Therapies145
Behavioral Interventions145
Drugs146
Brain Grafts146
In Closing: Brain Damage and Recovery146
Terms148
Suggestions for Further Reading148
Web Sites to Explore148
Active Learner Link148
Chapter 6Vision151
Module 6.1Visual Coding and the Retinal Receptors152
Reception, Transduction, and Coding152
From Neuronal Activity to Perception152
General Principles of Sensory Coding153
The Eye and Its Connections to the Brain153
The Fovea153
The Route Within the Retina155
Visual Receptors: Rods and Cones156
Color Vision157
The Trichromatic (Young-Helmholtz) Theory158
The Opponent-Process Theory159
The Retinex Theory159
Color Vision Deficiency161
In Closing: Visual Receptors161
Module 6.2The Neural Basis of Visual Perception163
An Overview of the Mammalian Visual System163
Mechanisms of Processing in the Visual System163
Receptive Fields163
Lateral Inhibition166
Concurrent Pathways in the Visual System167
In the Retina and Lateral Geniculate168
In the Cerebral Cortex168
The Cerebral Cortex: The Shape Pathway170
Hubel and Wiesel's Cell Types in the Primary Visual Cortex170
Methods 6.1Microelectrode Recordings171
The Columnar Organization of the Visual Cortex171
Are Visual Cortex Cells Feature Detectors?172
Shape Analysis Beyond Areas V1 and V2173
Disorders of Object Recognition174
Methods 6.2fMRI Scans175
The Cerebral Cortex: The Color Pathway176
The Cerebral Cortex: The Motion and Depth Pathways176
Structures Important for Motion Perception176
Motion Blindness177
Visual Attention177
The Binding Problem Revisited: Visual Consciousness178
Digression 6.1Suppressed Vision During Eye Movements179
In Closing: Coordinating Separate Visual Pathways179
Module 6.3Development of the Visual System181
Infant Vision181
Effects of Experience on Visual Development181
Effects of Early Lack of Stimulation of One Eye182
Effects of Early Lack of Stimulation of Both Eyes182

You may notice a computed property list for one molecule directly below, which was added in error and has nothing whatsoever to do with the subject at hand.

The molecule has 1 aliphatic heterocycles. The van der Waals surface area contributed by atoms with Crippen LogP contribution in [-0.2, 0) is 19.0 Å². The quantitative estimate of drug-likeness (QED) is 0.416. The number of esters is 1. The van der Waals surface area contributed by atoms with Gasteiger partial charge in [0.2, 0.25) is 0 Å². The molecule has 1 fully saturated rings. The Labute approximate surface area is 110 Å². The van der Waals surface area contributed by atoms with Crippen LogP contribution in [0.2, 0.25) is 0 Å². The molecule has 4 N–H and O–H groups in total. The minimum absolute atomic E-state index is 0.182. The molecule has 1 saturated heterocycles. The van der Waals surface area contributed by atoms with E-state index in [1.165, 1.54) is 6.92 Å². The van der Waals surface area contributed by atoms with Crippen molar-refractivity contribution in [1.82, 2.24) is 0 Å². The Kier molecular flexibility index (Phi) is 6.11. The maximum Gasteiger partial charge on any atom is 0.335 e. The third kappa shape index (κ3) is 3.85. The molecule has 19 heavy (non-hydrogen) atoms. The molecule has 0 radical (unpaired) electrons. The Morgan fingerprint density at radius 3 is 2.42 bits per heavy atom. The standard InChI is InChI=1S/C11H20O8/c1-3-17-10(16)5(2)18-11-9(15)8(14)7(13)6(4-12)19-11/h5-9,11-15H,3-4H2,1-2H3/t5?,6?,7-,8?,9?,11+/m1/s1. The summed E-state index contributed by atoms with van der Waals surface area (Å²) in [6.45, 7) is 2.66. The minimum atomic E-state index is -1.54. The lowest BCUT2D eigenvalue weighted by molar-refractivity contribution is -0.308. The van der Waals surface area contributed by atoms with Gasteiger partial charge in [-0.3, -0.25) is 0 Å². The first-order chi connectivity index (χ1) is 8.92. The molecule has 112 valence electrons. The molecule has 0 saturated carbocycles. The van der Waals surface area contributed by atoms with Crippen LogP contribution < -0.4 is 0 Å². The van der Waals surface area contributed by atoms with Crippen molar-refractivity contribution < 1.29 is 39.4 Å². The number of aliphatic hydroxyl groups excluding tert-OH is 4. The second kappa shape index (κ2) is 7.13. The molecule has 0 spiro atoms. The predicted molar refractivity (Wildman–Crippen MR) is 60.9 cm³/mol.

Restoration of Response After Early Deprivation of Vision183
Uncorrelated Stimulation in Both Eyes184
Early Exposure to a Limited Array of Patterns184
Lack of Seeing Objects in Motion185
Effects of Blindness on the Cortex185
In Closing: Developing Vision186
Terms187
Suggestions for Further Reading187
Web Sites to Explore187
Active Learner Link188
Chapter 7The Nonvisual Sensory Systems191
Module 7.1Audition192
Sound and the Ear192
Physical and Psychological Dimensions of Sound192
Structures of the Ear192
Pitch Perception194
Frequency Theory and Place Theory194
Pitch Perception in the Cerebral Cortex196
Hearing Loss197
Localization of Sounds198
In Closing: Functions of Hearing199
Module 7.2The Mechanical Senses201
Vestibular Sensation201
Somatosensation201
Somatosensory Receptors201
Input to the Spinal Cord and the Brain202
Digression 7.1Tickle203
Pain204
Pain Neurons and Their Neurotransmitters205
Digression 7.2Headaches206
Pain and the Brain206
Events That Limit Pain207
Stimuli That Produce Analgesia208
The Pros and Cons of Morphine Analgesia208
Sensitization of Pain209
In Closing: The Mechanical Senses210
Module 7.3The Chemical Senses211
General Issues About Chemical Coding211
Taste212
Taste Receptors212
How Many Kinds of Taste Receptors?213
Mechanisms of Taste Receptors213
Individual Differences in Taste213
Digression 7.3Miracle Berries and the Modification of Taste Receptors214
How Do We Perceive Tastes?214
Taste Coding in the Brain214
Olfaction215
Olfactory Receptors216
Behavioral Methods of Identifying Olfactory Receptors217
Biochemical Identification of Receptor Types217
Implications for Coding217
Vomeronasal Sensation and Pheromones